Forum Sexualaufklärung und Familienplanung 4/2004
- The proportion of pregnancies among teenage girls has risen continually over the last six years. This is a phenomenon that gains a considerable amount of public attention and signals the need to act with regard to sex education.
For this reason, this booklet looks again at the topic of ‘Pregnant teenagers and teenage mothers’ (cf. FORUM 1/2001), and contains articles from experts involved in theoretical and practical work with pregnant teenage girls.
Two key aspects that are regularly mentioned are anticipated:
- 1. The percentage increase appears dramatic, but in the end, in terms of absolute case numbers, we are talking about a phenomenon that is less than spectacular.
- 2. The cause is not a lack of sex education. Instead, attention needs to be paid to social developments such as the future prospects of young people on the edge of society, if we are to deal with the problem adequately.
Evelyn Laue from the Federal Statistical Office provides specific figures relating to births and pregnancy terminations among teenagers and describes how they are ascertained and how authoritative they actually are.
Jutta Franz and Ulrike Busch give an outline of the backgrounds, possible causes and motives for teenage pregnancies. They present advisory concepts and outline what they consider is required from politicians and the preventative sphere.
The number of teenage mothers in the region of Saxony has doubled in the last decade and accordingly above the national average. This was reason enough for the Mittweida Academy and the University of Leipzig to investigate the issue on behalf of the BZgA and the interview experts from across the whole of Germany with regard to the services they offer and in particular their assessment of the situation. According to the results of this study, reported to us by Monika Häussler-Sczepan and Marion Michel, social inequality and limited opportunities to participate in society appear to play a key role in teenagers realising their desire to have a child.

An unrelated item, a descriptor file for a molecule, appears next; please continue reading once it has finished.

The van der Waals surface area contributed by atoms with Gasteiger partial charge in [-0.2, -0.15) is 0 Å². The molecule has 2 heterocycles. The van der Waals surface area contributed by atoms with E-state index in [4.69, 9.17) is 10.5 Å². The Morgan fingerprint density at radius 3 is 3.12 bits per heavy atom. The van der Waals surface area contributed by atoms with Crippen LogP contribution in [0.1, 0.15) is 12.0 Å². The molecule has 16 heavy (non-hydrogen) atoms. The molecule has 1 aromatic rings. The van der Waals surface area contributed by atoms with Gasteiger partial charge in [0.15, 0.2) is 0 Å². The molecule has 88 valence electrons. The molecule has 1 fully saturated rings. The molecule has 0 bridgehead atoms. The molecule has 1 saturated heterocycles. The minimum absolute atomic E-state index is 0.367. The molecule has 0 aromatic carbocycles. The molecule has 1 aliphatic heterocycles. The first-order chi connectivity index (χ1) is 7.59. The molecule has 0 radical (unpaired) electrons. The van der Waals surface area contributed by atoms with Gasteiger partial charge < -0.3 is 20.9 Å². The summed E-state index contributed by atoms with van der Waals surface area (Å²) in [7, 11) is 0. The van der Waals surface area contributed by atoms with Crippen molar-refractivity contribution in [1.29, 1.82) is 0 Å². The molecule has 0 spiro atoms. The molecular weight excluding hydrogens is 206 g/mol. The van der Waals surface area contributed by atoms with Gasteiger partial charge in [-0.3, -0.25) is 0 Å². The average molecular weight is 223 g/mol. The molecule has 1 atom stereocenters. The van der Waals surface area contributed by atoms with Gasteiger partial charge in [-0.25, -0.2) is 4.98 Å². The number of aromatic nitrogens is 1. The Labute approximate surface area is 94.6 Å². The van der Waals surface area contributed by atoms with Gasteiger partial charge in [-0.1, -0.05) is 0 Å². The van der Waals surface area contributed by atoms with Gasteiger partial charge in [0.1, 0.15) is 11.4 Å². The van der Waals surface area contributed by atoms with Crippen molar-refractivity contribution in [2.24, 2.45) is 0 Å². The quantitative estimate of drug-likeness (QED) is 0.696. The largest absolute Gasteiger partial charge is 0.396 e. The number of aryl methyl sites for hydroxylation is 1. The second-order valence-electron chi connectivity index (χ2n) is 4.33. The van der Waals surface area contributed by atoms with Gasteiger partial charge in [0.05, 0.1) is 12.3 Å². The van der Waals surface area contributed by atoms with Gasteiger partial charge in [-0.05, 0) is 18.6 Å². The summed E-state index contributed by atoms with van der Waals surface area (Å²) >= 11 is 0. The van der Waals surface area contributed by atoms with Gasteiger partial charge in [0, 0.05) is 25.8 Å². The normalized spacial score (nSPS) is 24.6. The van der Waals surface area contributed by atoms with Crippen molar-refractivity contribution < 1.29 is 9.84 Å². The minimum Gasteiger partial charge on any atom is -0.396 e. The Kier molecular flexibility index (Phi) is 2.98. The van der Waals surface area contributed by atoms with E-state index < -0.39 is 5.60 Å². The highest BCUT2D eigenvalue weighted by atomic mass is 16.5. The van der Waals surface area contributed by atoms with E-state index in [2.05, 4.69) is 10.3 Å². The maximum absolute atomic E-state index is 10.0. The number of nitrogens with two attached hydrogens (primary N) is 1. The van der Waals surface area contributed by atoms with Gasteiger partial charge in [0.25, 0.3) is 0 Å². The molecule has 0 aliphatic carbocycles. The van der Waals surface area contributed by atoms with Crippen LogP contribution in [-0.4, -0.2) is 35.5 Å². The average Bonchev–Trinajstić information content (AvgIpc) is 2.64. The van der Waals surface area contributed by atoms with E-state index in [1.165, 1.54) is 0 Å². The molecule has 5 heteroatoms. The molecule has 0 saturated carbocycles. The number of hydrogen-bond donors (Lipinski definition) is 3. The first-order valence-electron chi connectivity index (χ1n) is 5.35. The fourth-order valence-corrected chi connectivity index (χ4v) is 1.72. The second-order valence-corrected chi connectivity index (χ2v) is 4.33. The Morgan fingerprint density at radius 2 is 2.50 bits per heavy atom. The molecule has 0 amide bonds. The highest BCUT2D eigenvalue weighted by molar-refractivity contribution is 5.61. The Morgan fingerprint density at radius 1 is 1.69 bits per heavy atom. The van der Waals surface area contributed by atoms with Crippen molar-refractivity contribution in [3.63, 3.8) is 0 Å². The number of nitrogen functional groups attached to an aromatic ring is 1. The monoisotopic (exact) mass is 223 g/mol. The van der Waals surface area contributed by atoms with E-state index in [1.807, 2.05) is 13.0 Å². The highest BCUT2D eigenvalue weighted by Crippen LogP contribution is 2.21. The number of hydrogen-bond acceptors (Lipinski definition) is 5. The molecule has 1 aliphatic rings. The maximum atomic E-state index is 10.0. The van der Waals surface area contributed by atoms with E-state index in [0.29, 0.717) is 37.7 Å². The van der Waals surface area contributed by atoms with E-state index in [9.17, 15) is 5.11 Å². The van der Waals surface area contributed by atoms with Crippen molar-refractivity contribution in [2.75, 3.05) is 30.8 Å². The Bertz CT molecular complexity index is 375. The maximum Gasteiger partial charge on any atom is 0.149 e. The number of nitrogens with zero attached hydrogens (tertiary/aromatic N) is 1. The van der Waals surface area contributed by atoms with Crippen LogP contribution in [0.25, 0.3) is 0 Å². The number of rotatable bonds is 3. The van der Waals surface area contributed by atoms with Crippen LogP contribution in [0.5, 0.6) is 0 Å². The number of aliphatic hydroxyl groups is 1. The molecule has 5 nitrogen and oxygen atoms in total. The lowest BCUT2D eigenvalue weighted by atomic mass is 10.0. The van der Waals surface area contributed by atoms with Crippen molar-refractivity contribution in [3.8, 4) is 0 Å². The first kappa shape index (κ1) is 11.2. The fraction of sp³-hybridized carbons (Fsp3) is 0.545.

The MOSAIK project being carried out in Bremen, draws on social structure data and educational level of young mothers, because this data shows which factors the increasing numbers of pregnancies correlate with. The authors, Barbara Thiessen and Eva Anslinger draw attention to the necessity of giving young mothers special encouragement to enable them to develop and implement their life prospects independently.
Sabine Pregitzer and Vanessa Jones report on two innovative cooperation projects that provide opportunities for young mothers to complete their school education and gain the right qualifications for a career, through services in line with their needs.
Iris Schöning provides a vivid description of the ‘Babydenkzeit’ [Baby think it over] project during which girls and boys can experience what it is like to be responsible for a baby over a period of four days with the aid of a ‘baby simulator’.
Finally, we quote extensively from a secondary analysis of the 2001 BZgA study on teenage sexuality, which shows links between unreliable contraceptive practices among young girls and factors such as age, family situation and religious attitudes.
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Pregnant teenagers and teenage mothers (42 Seiten, 980 kB)
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German Version: Jugendliche Schwangere und Mütter
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